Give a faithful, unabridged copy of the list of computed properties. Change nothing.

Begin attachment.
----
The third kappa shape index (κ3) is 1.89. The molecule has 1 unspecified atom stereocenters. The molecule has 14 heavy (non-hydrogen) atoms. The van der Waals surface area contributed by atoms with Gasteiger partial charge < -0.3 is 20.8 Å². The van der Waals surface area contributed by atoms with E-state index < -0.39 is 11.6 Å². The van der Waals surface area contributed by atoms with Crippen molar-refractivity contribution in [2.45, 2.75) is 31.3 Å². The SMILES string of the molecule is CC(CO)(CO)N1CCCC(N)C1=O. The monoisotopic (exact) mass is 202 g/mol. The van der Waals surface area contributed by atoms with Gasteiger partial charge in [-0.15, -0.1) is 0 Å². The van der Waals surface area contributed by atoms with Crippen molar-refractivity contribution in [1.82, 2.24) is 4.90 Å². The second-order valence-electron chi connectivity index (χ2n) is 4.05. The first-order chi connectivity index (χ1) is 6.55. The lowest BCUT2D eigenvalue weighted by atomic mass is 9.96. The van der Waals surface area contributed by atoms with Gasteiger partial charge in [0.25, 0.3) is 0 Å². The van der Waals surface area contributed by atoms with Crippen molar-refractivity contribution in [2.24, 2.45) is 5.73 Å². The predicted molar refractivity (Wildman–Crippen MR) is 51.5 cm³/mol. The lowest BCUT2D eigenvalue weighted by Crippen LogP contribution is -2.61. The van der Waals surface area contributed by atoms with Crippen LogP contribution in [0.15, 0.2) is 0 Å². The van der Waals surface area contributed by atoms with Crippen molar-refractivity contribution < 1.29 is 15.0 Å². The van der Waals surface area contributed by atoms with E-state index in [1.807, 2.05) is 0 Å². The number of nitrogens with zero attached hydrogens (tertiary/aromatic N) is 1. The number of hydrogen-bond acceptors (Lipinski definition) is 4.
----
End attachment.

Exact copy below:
The third kappa shape index (κ3) is 1.89. The molecule has 1 unspecified atom stereocenters. The molecule has 14 heavy (non-hydrogen) atoms. The van der Waals surface area contributed by atoms with Gasteiger partial charge < -0.3 is 20.8 Å². The van der Waals surface area contributed by atoms with E-state index < -0.39 is 11.6 Å². The van der Waals surface area contributed by atoms with Crippen molar-refractivity contribution in [2.45, 2.75) is 31.3 Å². The SMILES string of the molecule is CC(CO)(CO)N1CCCC(N)C1=O. The monoisotopic (exact) mass is 202 g/mol. The van der Waals surface area contributed by atoms with Gasteiger partial charge in [-0.15, -0.1) is 0 Å². The van der Waals surface area contributed by atoms with Crippen molar-refractivity contribution in [1.82, 2.24) is 4.90 Å². The second-order valence-electron chi connectivity index (χ2n) is 4.05. The first-order chi connectivity index (χ1) is 6.55. The lowest BCUT2D eigenvalue weighted by atomic mass is 9.96. The van der Waals surface area contributed by atoms with Gasteiger partial charge in [0.25, 0.3) is 0 Å². The van der Waals surface area contributed by atoms with Crippen molar-refractivity contribution in [2.24, 2.45) is 5.73 Å². The predicted molar refractivity (Wildman–Crippen MR) is 51.5 cm³/mol. The lowest BCUT2D eigenvalue weighted by Crippen LogP contribution is -2.61. The van der Waals surface area contributed by atoms with Crippen LogP contribution in [0.15, 0.2) is 0 Å². The van der Waals surface area contributed by atoms with Crippen molar-refractivity contribution < 1.29 is 15.0 Å². The van der Waals surface area contributed by atoms with E-state index in [1.807, 2.05) is 0 Å². The number of nitrogens with zero attached hydrogens (tertiary/aromatic N) is 1. The number of hydrogen-bond acceptors (Lipinski definition) is 4.